Defining the Red Background style: the production of object and identity in an ancient Maya court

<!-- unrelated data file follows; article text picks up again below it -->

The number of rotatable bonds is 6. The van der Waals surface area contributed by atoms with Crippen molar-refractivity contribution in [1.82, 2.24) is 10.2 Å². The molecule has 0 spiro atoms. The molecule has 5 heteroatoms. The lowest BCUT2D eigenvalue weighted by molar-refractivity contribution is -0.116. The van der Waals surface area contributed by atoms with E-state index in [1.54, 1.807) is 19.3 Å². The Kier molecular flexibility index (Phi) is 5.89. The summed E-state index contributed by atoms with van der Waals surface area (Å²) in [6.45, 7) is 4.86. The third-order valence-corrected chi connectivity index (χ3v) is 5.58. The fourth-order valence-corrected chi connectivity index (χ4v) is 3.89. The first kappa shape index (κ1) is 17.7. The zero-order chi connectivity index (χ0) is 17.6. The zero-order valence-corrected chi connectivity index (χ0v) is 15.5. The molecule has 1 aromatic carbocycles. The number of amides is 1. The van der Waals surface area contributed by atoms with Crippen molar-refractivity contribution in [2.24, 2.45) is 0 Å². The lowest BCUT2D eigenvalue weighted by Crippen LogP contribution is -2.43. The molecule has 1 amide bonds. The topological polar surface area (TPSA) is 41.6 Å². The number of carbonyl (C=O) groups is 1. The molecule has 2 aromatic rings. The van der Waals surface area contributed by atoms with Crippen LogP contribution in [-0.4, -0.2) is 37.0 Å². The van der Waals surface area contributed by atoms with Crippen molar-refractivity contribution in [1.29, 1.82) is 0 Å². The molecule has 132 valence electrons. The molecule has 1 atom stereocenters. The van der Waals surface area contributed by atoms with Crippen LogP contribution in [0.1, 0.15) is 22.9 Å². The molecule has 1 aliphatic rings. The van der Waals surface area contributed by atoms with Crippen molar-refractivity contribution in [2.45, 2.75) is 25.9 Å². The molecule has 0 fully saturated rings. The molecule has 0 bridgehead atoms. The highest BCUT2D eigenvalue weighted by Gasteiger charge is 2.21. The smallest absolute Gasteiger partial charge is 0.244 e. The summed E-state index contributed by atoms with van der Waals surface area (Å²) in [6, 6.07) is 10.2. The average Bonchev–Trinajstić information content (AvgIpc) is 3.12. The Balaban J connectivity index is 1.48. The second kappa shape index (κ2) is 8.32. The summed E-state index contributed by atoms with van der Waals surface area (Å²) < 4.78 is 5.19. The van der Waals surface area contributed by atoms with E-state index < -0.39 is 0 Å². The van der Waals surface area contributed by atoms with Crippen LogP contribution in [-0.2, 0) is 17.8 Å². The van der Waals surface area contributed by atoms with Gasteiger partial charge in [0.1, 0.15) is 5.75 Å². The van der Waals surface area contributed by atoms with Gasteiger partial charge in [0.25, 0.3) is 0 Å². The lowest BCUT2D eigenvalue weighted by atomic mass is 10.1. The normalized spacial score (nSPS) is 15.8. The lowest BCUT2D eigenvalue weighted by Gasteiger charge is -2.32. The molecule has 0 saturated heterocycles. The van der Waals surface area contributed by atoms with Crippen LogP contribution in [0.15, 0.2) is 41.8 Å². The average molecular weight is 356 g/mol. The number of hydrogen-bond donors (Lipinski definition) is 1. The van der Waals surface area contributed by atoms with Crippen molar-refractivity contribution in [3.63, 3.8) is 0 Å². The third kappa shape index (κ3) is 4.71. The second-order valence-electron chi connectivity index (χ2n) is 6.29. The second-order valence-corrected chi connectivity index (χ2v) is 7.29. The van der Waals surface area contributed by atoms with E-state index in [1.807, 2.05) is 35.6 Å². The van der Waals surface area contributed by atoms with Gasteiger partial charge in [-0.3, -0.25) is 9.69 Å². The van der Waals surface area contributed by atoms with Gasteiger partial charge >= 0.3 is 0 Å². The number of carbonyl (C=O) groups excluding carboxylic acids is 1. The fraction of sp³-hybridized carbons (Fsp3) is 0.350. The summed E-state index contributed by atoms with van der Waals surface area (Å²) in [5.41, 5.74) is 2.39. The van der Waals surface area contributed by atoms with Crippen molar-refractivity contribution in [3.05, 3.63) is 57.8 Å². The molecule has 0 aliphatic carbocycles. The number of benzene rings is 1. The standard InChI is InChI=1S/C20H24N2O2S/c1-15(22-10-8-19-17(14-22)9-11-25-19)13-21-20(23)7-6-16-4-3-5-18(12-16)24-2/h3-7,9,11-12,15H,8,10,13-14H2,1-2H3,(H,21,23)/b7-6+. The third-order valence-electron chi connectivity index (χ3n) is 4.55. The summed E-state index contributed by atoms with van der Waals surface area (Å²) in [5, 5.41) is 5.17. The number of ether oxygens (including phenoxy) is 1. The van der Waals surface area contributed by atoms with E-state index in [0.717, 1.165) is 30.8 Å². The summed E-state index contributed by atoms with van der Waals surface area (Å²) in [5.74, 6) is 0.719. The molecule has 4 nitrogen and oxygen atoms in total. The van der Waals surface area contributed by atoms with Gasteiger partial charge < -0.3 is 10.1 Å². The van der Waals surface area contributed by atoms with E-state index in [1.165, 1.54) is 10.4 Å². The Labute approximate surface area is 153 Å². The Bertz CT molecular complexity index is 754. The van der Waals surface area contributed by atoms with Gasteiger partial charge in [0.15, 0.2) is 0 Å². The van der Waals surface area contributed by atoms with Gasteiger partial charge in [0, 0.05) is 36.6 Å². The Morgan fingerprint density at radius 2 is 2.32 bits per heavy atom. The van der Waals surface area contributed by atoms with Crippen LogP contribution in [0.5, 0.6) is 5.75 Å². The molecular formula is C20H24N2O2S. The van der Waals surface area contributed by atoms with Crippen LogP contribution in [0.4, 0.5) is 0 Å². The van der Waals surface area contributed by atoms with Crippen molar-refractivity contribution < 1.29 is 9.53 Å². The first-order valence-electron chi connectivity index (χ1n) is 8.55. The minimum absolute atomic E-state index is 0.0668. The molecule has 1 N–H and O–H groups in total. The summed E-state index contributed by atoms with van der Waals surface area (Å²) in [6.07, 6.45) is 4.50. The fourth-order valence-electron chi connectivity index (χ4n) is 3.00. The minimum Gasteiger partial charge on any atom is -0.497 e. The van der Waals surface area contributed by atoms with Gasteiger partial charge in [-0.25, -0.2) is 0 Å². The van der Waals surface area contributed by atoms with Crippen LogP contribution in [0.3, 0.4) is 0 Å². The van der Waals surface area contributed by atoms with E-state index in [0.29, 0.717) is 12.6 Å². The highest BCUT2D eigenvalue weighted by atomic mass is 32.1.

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As one of many other distinct painting styles that appeared on ceramics throughout the Guatemalan Lowlands of the Late Classic Period (AD 600-900), the Red Background vases represented the economic reach of the owner into local and foreign courtly culture. Supernatural processions, playful hieroglyphic texts, and the distinctive red background circulated on vases, plates, and bowls in order to perform prestige and the elite identity in public feasts. The diverse narrative content of these vessels reveals the importance of mytho-historic origin stories and supernatural identities to the prevailing political order, while the unique hieroglyphic texts link the style and its imagery to the royal court of Pa’ Chan. However, the lack of context for most of these vases thwarts a straightforward understanding of their role in Maya society as objects from a specific geographic place with archaeological provenience. Despite this inability to embed the Red Background vases within a robust archaeological framework, the production and circulation of a visually distinct style by a named community still indicates that the creators of these objects wished to communicate a unique artistic identity through an intersection of formal qualities. Refocusing the question of agency through the lens of the final product reveals that these works acted as part of a larger campaign to create the typical courtly trappings of master artisan production and public social feasting with representatives of other powerful polities. This Master’s Thesis aims to examine the current corpus of almost sixty vases in order to describe how the Red Background style manifests. In addition, my study explores the tendency of many polychrome styles to link a specific royal court with the artistic product through hieroglyphic emblems. I conclude that the unique Pa’ Chan emblem takes this extroverted statement of belonging to a higher level, providing an emic classification of the vase where the text comprises a social category of art that performs identity through its distinct visuals.